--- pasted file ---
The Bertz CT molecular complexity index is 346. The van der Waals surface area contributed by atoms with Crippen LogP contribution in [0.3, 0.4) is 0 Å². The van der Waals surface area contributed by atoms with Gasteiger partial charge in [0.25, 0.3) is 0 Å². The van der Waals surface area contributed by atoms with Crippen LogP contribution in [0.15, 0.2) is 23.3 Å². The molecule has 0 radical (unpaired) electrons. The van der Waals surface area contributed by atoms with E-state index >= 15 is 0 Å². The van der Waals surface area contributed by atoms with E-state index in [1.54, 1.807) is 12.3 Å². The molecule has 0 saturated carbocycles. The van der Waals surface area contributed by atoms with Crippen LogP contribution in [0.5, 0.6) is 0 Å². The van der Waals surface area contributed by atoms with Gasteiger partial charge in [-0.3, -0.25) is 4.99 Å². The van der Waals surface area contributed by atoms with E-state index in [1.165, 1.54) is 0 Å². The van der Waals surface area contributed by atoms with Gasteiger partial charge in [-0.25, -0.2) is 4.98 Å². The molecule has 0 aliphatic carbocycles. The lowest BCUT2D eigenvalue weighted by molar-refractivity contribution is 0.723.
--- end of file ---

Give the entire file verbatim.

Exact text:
The Bertz CT molecular complexity index is 346. The van der Waals surface area contributed by atoms with Crippen LogP contribution in [0.3, 0.4) is 0 Å². The van der Waals surface area contributed by atoms with Gasteiger partial charge in [0.25, 0.3) is 0 Å². The van der Waals surface area contributed by atoms with Crippen LogP contribution in [0.15, 0.2) is 23.3 Å². The molecule has 0 radical (unpaired) electrons. The van der Waals surface area contributed by atoms with E-state index >= 15 is 0 Å². The van der Waals surface area contributed by atoms with E-state index in [1.54, 1.807) is 12.3 Å². The molecule has 0 saturated carbocycles. The van der Waals surface area contributed by atoms with Crippen LogP contribution in [0.5, 0.6) is 0 Å². The van der Waals surface area contributed by atoms with Gasteiger partial charge in [-0.3, -0.25) is 4.99 Å². The van der Waals surface area contributed by atoms with E-state index in [1.165, 1.54) is 0 Å². The van der Waals surface area contributed by atoms with Gasteiger partial charge in [-0.25, -0.2) is 4.98 Å². The molecule has 0 aliphatic carbocycles. The lowest BCUT2D eigenvalue weighted by molar-refractivity contribution is 0.723.